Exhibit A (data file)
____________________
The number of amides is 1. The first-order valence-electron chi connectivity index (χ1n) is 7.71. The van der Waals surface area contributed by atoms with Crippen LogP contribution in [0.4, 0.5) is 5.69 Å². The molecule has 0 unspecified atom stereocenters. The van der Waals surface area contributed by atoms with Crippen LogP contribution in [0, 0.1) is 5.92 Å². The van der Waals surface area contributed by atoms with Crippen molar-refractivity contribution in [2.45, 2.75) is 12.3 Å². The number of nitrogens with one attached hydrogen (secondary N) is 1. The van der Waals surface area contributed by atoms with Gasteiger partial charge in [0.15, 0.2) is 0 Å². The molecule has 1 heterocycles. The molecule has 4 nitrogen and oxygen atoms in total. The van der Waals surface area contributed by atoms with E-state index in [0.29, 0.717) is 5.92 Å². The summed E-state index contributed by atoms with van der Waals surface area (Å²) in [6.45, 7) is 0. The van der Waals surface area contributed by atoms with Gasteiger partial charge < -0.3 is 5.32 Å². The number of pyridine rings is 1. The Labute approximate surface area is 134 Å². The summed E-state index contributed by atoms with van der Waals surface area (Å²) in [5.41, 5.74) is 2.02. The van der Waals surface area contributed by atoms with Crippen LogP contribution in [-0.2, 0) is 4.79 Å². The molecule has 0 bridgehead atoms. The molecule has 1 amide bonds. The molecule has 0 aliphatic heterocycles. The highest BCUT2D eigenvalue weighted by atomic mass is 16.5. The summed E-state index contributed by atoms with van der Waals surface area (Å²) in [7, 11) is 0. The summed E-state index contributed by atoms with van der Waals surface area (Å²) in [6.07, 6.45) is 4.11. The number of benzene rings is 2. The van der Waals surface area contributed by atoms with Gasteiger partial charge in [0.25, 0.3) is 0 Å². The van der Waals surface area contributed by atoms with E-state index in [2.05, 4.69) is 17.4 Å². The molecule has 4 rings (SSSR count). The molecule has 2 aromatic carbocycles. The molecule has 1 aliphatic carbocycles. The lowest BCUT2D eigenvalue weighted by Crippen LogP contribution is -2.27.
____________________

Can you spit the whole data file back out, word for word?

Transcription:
The number of amides is 1. The first-order valence-electron chi connectivity index (χ1n) is 7.71. The van der Waals surface area contributed by atoms with Crippen LogP contribution in [0.4, 0.5) is 5.69 Å². The molecule has 0 unspecified atom stereocenters. The van der Waals surface area contributed by atoms with Crippen LogP contribution in [0, 0.1) is 5.92 Å². The van der Waals surface area contributed by atoms with Crippen molar-refractivity contribution in [2.45, 2.75) is 12.3 Å². The number of nitrogens with one attached hydrogen (secondary N) is 1. The van der Waals surface area contributed by atoms with Gasteiger partial charge in [0.15, 0.2) is 0 Å². The molecule has 1 heterocycles. The molecule has 4 nitrogen and oxygen atoms in total. The van der Waals surface area contributed by atoms with E-state index in [0.29, 0.717) is 5.92 Å². The summed E-state index contributed by atoms with van der Waals surface area (Å²) in [6.45, 7) is 0. The van der Waals surface area contributed by atoms with Gasteiger partial charge < -0.3 is 5.32 Å². The number of pyridine rings is 1. The Labute approximate surface area is 134 Å². The summed E-state index contributed by atoms with van der Waals surface area (Å²) in [5.41, 5.74) is 2.02. The van der Waals surface area contributed by atoms with Crippen LogP contribution in [-0.2, 0) is 4.79 Å². The molecule has 0 bridgehead atoms. The molecule has 1 amide bonds. The molecule has 0 aliphatic heterocycles. The highest BCUT2D eigenvalue weighted by atomic mass is 16.5. The summed E-state index contributed by atoms with van der Waals surface area (Å²) in [7, 11) is 0. The summed E-state index contributed by atoms with van der Waals surface area (Å²) in [6.07, 6.45) is 4.11. The number of benzene rings is 2. The van der Waals surface area contributed by atoms with Gasteiger partial charge in [0.25, 0.3) is 0 Å². The van der Waals surface area contributed by atoms with E-state index in [2.05, 4.69) is 17.4 Å². The molecule has 4 rings (SSSR count). The molecule has 2 aromatic carbocycles. The molecule has 1 aliphatic carbocycles. The lowest BCUT2D eigenvalue weighted by Crippen LogP contribution is -2.27.